What would you change (first) about Windows' look and feel?

What would you change (first) about Windows' look and feel?

Summary: If you were hired by Microsoft to make the Windows experience less annoying, what would be on your to-do list?

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If you were hired by Microsoft to make the Windows experience less annoying, what would be on your to-do list?

Mark Hamburg, the Adobe Photoshop/Lightroom guru recently hired by Microsoft, is tasked with figuring out how to improve the way Microsoft's operating system works.

Hamburg didn't recently join Microsoft to work on SmartFlow, Microsoft's alleged competitor to Lightroom, as I guessed yesterday. Instead, he's working on future OS interface concepts, according to a posting on the ProPhotoHome blog that a reader forwarded to me. According to the post:

"Mark was invited by David Vaskevitch to come lead a team working on the future of OS User Experience at Microsoft.

"This is the way Mark phrased it:

"Now, given that I find the current Windows experience really annoying and yet I keep having to deal with it, this opportunity was a little too interesting to turn down. I can’t imagine doing serious imaging anywhere other than Adobe, but, I needed to do something other than imaging for a while."

This begs the question, what, exactly, is Vaskevitch working on? Vaskevitch is a Senior Vice President and Chief Technical Officer at Microsoft, who has been working with Microsoft Chairman Bill Gates "to develop a focused and unified strategy and architecture for future Microsoft platforms." Vaskevitch is also quite the digital-photography buff.

Given Vaskevitch's charter is to focus on the future, it's not a complete given that Hamburg will be focused on improving Windows. Windows is Microsoft's one and only operating system today. (Windows Mobile, based on Windows CE, isn't technically "Windows," but for all intents and purposes, it is still is part of the Windows family.)

However, there has been scuttlebutt around rumored Microsoft efforts to build a new operating system that isn't Windows at its core. And is Windows Live or virtualized Windows still "Windows"? Maybe, maybe not.

"User experience" doesn't translate exactly to "user interface." It's also about the applications which customers use to achieve a task. But it's more UI than anything else.

So if you were to provide Hamburg with a SHORT list of suggestions as to what you'd like to see changed in the Windows UI, where would you start?

Update: News.com's Stephen Shankland has additional speculation on what Hamburg might bring to the Windows UI table.

Topics: Windows, Microsoft, Operating Systems, Software

About

Mary Jo has covered the tech industry for 30 years for a variety of publications and Web sites, and is a frequent guest on radio, TV and podcasts, speaking about all things Microsoft-related. She is the author of Microsoft 2.0: How Microsoft plans to stay relevant in the post-Gates era (John Wiley & Sons, 2008).

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317 comments
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  • my list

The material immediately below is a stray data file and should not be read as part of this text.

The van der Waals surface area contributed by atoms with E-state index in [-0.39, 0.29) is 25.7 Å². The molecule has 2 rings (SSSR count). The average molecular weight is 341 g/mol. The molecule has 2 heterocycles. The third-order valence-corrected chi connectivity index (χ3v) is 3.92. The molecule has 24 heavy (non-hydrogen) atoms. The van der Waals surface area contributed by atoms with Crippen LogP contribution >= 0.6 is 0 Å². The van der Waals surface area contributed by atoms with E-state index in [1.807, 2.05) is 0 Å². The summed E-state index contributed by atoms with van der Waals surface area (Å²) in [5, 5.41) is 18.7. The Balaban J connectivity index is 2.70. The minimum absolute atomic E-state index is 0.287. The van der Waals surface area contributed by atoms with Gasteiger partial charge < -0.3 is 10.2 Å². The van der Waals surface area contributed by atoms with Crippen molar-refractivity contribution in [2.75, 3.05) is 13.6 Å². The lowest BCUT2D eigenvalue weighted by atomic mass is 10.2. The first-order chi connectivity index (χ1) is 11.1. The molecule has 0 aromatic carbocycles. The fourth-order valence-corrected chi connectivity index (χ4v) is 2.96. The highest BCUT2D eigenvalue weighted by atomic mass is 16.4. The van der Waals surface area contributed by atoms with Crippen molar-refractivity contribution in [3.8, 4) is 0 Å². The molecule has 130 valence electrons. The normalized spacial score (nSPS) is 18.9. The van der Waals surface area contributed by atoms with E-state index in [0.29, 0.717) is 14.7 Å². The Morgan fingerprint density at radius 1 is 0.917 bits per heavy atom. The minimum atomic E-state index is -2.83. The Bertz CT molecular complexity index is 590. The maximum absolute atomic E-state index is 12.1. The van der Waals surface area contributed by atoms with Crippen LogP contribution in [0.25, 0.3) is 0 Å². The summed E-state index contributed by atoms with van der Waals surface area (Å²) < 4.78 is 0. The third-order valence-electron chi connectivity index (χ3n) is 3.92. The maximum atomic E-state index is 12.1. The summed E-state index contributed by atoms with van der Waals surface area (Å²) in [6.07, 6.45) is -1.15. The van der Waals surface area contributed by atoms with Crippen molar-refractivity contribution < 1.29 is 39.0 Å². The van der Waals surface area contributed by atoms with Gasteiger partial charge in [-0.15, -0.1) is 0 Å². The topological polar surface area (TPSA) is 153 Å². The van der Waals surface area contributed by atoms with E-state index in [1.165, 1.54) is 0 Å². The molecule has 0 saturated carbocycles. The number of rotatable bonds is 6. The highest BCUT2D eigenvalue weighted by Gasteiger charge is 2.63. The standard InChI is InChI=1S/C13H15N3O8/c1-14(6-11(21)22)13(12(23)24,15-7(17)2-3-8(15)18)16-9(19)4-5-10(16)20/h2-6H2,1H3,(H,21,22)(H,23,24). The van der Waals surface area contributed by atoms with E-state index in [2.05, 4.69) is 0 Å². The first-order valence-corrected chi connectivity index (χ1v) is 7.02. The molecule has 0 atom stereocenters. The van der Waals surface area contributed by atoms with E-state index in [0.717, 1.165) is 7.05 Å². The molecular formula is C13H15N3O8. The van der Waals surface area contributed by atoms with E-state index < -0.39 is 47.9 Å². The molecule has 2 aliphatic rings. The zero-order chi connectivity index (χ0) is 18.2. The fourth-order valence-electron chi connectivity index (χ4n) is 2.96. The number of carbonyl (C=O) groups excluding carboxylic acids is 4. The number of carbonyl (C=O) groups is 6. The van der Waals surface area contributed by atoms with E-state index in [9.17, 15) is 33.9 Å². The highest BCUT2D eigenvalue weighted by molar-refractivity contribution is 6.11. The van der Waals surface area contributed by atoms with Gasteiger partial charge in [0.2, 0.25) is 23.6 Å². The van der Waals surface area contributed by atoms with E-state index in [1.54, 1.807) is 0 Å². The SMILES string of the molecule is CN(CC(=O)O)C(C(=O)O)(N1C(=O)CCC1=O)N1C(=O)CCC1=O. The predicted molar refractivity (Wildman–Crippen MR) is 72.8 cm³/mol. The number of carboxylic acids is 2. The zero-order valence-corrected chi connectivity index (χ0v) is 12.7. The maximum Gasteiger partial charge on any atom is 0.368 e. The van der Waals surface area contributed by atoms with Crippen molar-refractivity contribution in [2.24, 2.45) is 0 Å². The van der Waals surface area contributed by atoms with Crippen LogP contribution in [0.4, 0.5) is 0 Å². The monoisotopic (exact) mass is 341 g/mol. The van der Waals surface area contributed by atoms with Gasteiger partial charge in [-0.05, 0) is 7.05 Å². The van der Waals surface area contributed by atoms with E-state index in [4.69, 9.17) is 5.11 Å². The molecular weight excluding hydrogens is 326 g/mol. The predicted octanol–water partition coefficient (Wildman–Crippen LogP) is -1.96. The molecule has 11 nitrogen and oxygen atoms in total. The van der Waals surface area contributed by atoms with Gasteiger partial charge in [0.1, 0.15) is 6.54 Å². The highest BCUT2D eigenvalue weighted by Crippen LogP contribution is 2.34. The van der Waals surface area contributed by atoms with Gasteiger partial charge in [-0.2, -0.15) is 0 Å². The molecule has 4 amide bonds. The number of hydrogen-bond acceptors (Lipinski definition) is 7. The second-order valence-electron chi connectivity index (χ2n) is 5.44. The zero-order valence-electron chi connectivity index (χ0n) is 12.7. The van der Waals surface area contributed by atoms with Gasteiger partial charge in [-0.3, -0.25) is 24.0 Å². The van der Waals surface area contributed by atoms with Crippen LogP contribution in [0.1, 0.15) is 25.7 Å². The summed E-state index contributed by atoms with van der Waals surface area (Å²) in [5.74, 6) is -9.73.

Less bulk in the code. Slim it down to make it more efficient and quicker. Why does my Vista 64 bit PC with twice the resources run slower than my 7 year old XP PC with half the resources? Make stuff simplier, get back to basics of what the normal person wants out of an operating system and software. Easy to install/maintain and use. Office 7 is terrible. It is difficult to find your way around an utilize things. It appears that they changed things in Office just for the sake of change. I think Microsoft has done alot of good things making Windows more secure so they need to continue that thought as well.
    redtrain65
    • Re: My list

      Interesting to hear you don't like Office 2007. I just finished up a Master's and about 90% of the people were using it and everyone thought it was a great improvement over 2003. I can't recall hearing anything negative except for the small learning curve it takes to get used to it. I find it so much more intuitive and faster to use once you get used to it.
      Question everything
      • Office 2007

        My wife's company just threw away a bunch of already-purchased licenses for 2007 and returned to 2003. Apparently they got tons of complaints from users about stuff being moved around for no reason which was preventing people from getting their work done as quickly.

        My take on their change was that when people use tools to get work done, they don't like you changing the tools for no good reason. Just picture if there was only one company that made hammers and they decided that the next version of the hammer should put the metal head in the middle of the wooden shaft. How many pissed-off carpenters would there be? Would they go back to using their previous hammers and throw the new ones away?
        BillDem
        • Office 2007

          Well I can see people getting frustrated initially, but if they used it for more than a day, they would see the 'Ribbon' concept is much better than searching for one of dozens tiny icons...not to mention functions buried deep in a menu bar.

          If your wife's company's workers just gave it a chance I think they would agree.

          It's hard to make improvements without changing anything. Office 2003 was basically the same as 98, so taking nine years was way too long in the first place.

          Oh...and OneNote is fantastic, it's a shame they didn't have something like that 10 years ago when I was in undergrad.
          Question everything
          • The sensible thing to do...

            The sensible thing to do would have been to offer both toolbars. The old style for the people that have been using Office forever, and the new style for the ones that were just starting. Make it easily user switchable. If the ribbon is truly superior (I hate the @!%*!# thing - I don't have time to waste relearning old tricks), it'll win out. If it isn't, the rest of us can have the improvements without the failings.
            Dr. John
          • look and feel is not what should change about software

            functionalities should be the only things that change when you develop a model.

            car companies have it figured out...

            theres pickup trucks, sedans, mini's etc. etc..

            but with software... your forcing everyone to buy the same model car.

            it doesnt work for everyone.

            i like 2003 better myself. it does everything...

            REALLY... it does.
            pcguy777
          • Too much functionality breaks simple UI metaphores

            Functionality is all that should change, until you have so much that people can't find it anymore. If functionality is all that should change, then 2003 isn't your pinacle, 97 is. It's about from then that in each version they added more and more changes to the look and feel to help people navigate the interface.